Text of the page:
Over the past 20 years, there have been different but related aspects of my work. I first began as a dancer, dance educator, and artistic coach for dancers. I was extremely attracted to the role of dance and movement in helping people to grow, overcome personal challenges, and live authentically. When I completed my degree as a social worker, I combined it with being a creative arts therapist, blending my needs for practicality and expression.
I soon gravitated to working with people living with HIV and people in recovery from addictions and mental health concerns. While working in hospitals and agencies, I immersed myself in the world of Psychodrama, a particularly helpful tool for those who want to heal from trauma in a safe and gradual way. Soon I was solidifying my training with Psychodramatic Bodywork®, which uses learning from Eastern massage methods to help one’s body recover from the splintering effects of emotional, sexual, and physical abuse.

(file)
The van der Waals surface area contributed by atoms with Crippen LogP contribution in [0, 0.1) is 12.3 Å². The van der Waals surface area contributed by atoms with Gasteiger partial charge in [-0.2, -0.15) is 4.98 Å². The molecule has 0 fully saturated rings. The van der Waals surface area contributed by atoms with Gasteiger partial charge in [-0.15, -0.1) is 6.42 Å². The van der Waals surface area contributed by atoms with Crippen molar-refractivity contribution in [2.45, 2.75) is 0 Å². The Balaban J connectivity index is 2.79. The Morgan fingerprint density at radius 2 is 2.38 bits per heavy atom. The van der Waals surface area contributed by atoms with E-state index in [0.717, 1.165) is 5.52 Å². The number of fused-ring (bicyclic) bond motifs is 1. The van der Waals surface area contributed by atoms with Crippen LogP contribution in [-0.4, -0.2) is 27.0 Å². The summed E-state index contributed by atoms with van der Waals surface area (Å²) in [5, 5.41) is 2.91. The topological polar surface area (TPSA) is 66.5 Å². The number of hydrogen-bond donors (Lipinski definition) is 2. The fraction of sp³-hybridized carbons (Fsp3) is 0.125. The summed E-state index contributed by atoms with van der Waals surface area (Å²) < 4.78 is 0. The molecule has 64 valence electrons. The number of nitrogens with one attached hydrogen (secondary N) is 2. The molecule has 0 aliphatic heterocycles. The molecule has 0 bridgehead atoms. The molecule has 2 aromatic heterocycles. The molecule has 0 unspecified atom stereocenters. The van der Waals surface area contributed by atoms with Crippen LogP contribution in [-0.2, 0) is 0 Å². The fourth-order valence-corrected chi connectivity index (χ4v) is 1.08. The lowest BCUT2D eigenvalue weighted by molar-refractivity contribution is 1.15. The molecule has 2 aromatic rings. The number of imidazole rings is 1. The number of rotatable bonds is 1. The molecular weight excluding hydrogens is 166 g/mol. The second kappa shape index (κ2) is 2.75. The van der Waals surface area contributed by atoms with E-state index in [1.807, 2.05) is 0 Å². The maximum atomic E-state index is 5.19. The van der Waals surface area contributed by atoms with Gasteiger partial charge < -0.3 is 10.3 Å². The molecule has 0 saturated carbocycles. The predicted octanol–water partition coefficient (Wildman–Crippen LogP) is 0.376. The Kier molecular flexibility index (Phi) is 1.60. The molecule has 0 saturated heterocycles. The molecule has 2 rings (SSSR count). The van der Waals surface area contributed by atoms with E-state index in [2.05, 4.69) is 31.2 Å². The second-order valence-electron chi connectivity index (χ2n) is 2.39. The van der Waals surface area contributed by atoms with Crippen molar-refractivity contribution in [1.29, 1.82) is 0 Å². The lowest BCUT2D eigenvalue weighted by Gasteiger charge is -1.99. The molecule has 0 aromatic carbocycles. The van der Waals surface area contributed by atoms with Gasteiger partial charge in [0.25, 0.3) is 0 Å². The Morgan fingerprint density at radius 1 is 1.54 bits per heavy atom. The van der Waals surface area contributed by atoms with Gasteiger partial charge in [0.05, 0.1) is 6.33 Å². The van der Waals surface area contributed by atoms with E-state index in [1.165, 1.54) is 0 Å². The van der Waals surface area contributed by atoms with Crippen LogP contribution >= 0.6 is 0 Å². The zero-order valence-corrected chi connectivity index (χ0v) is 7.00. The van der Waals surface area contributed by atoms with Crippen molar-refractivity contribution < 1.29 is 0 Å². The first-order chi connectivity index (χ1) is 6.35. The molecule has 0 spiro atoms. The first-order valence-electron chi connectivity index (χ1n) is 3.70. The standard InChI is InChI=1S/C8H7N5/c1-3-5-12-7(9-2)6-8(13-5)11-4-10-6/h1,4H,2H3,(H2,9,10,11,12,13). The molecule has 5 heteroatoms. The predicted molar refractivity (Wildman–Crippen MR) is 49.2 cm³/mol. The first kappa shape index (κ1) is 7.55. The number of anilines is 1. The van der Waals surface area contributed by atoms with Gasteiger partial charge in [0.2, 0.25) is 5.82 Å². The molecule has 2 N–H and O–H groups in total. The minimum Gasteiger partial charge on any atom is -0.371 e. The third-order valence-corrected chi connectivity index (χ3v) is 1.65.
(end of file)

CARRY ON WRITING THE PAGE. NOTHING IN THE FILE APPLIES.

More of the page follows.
In addition to teaching social work students, I returned to being a student myself, i.e., to become a practitioner of Eye Movement Desensitization and Reprocessing (EMDR). I believe that this method helps people lessen the emotional toll of trauma and to reconfigure how they feel and think about the negative experiences of their lives. The results of this work with my clients are exciting and transformative.